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Purchasing or not purchasing Long Term Care Insurance is a personal choice. By reading this article, one is open to the concept of Long-Term Care Insurance for later years and protecting their assets in retirement using insurance. If one doesn’t believe in the idea or the decision has been made, you can save yourself the trouble of reading this article. If that’s not you, then likely prepare yourself for uncomfortable decision-making.

Insurance is weird

Making a confident decision of having (or not having) insurance is likely a well-rationalized, fact-based, methodically driven personal process.

What are the main types of Long Term Care Insurance policies?

Standalone policies. We refer to these policies as “use it or lose it.” Should custodial care needs arise, standalone LTC policies cover the care need with specified benefits. If a claim never arises, like most types of insurance, the insurance company keeps the premiums paid. Standalone long-term care policies are written individually or as “group policies” – like through one’s employer.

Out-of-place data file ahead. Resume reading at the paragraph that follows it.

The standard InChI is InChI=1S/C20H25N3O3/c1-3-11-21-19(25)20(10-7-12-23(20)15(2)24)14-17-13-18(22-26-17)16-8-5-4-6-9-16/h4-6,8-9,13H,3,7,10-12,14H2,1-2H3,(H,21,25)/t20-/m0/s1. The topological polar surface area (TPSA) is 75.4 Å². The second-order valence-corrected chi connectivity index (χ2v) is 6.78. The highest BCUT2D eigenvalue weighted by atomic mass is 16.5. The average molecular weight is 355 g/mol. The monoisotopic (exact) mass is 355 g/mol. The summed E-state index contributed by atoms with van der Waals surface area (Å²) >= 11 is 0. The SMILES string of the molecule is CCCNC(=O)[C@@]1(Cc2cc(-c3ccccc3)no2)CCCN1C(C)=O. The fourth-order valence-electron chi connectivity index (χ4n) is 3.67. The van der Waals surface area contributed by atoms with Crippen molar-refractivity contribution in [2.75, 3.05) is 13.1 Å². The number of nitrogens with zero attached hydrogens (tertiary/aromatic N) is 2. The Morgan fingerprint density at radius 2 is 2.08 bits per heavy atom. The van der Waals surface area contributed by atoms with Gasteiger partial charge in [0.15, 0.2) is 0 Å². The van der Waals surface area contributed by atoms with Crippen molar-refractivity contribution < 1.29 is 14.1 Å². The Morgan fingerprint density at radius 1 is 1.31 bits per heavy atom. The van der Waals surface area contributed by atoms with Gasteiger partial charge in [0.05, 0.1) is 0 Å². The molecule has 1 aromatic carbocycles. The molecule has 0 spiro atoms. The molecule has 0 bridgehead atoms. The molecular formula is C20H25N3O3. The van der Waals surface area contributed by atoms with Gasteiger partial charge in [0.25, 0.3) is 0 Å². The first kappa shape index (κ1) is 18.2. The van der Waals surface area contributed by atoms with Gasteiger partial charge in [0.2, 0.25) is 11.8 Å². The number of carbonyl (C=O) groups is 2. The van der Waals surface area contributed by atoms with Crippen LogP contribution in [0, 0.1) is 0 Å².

Asset-based. Using insurance to cover custodial care needs is increasingly becoming a part of life insurance. Asset-based policies have an equity component, usually include some guarantee, and are based upon a permanent life insurance framework. If a claim never occurs, the money paid into the policy and any interest is usually bequeathed to beneficiaries. Since these policies ensure no money is “lost,” should a claim never occur, the insurance company will, understandably, require noticeably higher premiums.

Am I a believer?

Below is our take on top criteria to consider when personally attempting to “pre-qualify” or “disqualify” oneself for insurance.

  • Insurable. Is a good insurance company likely to qualify me to purchase coverage for a potential custodial care need?